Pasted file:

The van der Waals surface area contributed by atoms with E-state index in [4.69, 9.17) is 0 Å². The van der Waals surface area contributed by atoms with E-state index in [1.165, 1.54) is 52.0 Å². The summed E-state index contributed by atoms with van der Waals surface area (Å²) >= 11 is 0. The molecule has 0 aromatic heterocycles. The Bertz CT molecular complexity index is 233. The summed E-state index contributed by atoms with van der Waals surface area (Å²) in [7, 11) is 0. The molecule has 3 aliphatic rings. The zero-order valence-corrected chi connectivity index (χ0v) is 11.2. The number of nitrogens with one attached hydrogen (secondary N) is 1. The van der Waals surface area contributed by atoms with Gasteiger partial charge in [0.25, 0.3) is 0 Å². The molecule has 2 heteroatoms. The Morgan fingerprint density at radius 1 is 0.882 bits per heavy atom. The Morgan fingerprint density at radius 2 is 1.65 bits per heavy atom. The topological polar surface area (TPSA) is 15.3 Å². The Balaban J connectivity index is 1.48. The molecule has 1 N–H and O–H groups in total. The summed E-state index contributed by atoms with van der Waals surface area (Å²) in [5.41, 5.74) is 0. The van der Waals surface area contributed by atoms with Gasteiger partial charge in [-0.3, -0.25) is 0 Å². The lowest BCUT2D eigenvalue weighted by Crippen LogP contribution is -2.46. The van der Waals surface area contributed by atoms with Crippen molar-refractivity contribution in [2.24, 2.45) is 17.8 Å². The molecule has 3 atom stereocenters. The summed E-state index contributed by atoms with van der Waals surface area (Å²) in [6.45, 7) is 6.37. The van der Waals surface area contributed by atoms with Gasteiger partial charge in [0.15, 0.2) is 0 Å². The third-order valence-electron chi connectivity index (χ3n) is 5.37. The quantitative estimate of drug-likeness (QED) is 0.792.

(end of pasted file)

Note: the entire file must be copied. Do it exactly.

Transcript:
The van der Waals surface area contributed by atoms with E-state index in [4.69, 9.17) is 0 Å². The van der Waals surface area contributed by atoms with E-state index in [1.165, 1.54) is 52.0 Å². The summed E-state index contributed by atoms with van der Waals surface area (Å²) >= 11 is 0. The molecule has 0 aromatic heterocycles. The Bertz CT molecular complexity index is 233. The summed E-state index contributed by atoms with van der Waals surface area (Å²) in [7, 11) is 0. The molecule has 3 aliphatic rings. The zero-order valence-corrected chi connectivity index (χ0v) is 11.2. The number of nitrogens with one attached hydrogen (secondary N) is 1. The van der Waals surface area contributed by atoms with Gasteiger partial charge in [0.25, 0.3) is 0 Å². The molecule has 2 heteroatoms. The Morgan fingerprint density at radius 1 is 0.882 bits per heavy atom. The Morgan fingerprint density at radius 2 is 1.65 bits per heavy atom. The topological polar surface area (TPSA) is 15.3 Å². The Balaban J connectivity index is 1.48. The molecule has 1 N–H and O–H groups in total. The summed E-state index contributed by atoms with van der Waals surface area (Å²) in [5.41, 5.74) is 0. The van der Waals surface area contributed by atoms with Gasteiger partial charge in [-0.3, -0.25) is 0 Å². The lowest BCUT2D eigenvalue weighted by Crippen LogP contribution is -2.46. The van der Waals surface area contributed by atoms with Crippen molar-refractivity contribution in [2.24, 2.45) is 17.8 Å². The molecule has 3 atom stereocenters. The summed E-state index contributed by atoms with van der Waals surface area (Å²) in [6.45, 7) is 6.37. The van der Waals surface area contributed by atoms with Gasteiger partial charge in [0.15, 0.2) is 0 Å². The third-order valence-electron chi connectivity index (χ3n) is 5.37. The quantitative estimate of drug-likeness (QED) is 0.792.